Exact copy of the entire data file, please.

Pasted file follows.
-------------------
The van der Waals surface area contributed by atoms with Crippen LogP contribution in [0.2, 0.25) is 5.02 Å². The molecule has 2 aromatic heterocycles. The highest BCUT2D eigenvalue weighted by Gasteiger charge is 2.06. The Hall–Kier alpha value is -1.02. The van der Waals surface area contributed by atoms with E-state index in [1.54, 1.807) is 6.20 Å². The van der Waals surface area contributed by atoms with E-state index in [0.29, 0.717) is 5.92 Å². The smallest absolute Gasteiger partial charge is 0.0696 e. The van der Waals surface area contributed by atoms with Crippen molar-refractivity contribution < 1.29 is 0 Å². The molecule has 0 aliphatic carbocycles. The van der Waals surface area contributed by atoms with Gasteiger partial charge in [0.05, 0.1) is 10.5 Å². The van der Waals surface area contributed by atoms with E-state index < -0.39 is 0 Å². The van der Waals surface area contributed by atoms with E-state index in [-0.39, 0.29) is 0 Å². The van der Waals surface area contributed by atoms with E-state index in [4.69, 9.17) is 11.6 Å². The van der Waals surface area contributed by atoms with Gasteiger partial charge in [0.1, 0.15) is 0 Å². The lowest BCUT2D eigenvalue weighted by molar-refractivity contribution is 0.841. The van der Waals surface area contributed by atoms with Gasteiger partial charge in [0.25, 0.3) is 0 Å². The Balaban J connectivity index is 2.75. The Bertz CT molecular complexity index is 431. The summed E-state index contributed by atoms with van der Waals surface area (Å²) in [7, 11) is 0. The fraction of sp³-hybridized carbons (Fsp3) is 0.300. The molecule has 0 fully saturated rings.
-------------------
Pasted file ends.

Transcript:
The van der Waals surface area contributed by atoms with Crippen LogP contribution in [0.2, 0.25) is 5.02 Å². The molecule has 2 aromatic heterocycles. The highest BCUT2D eigenvalue weighted by Gasteiger charge is 2.06. The Hall–Kier alpha value is -1.02. The van der Waals surface area contributed by atoms with E-state index in [1.54, 1.807) is 6.20 Å². The van der Waals surface area contributed by atoms with E-state index in [0.29, 0.717) is 5.92 Å². The smallest absolute Gasteiger partial charge is 0.0696 e. The van der Waals surface area contributed by atoms with Crippen molar-refractivity contribution < 1.29 is 0 Å². The molecule has 0 aliphatic carbocycles. The van der Waals surface area contributed by atoms with Gasteiger partial charge in [0.05, 0.1) is 10.5 Å². The van der Waals surface area contributed by atoms with E-state index < -0.39 is 0 Å². The van der Waals surface area contributed by atoms with E-state index in [-0.39, 0.29) is 0 Å². The van der Waals surface area contributed by atoms with E-state index in [4.69, 9.17) is 11.6 Å². The van der Waals surface area contributed by atoms with Gasteiger partial charge in [0.1, 0.15) is 0 Å². The lowest BCUT2D eigenvalue weighted by molar-refractivity contribution is 0.841. The van der Waals surface area contributed by atoms with Gasteiger partial charge in [0.25, 0.3) is 0 Å². The Balaban J connectivity index is 2.75. The Bertz CT molecular complexity index is 431. The summed E-state index contributed by atoms with van der Waals surface area (Å²) in [7, 11) is 0. The fraction of sp³-hybridized carbons (Fsp3) is 0.300. The molecule has 0 fully saturated rings.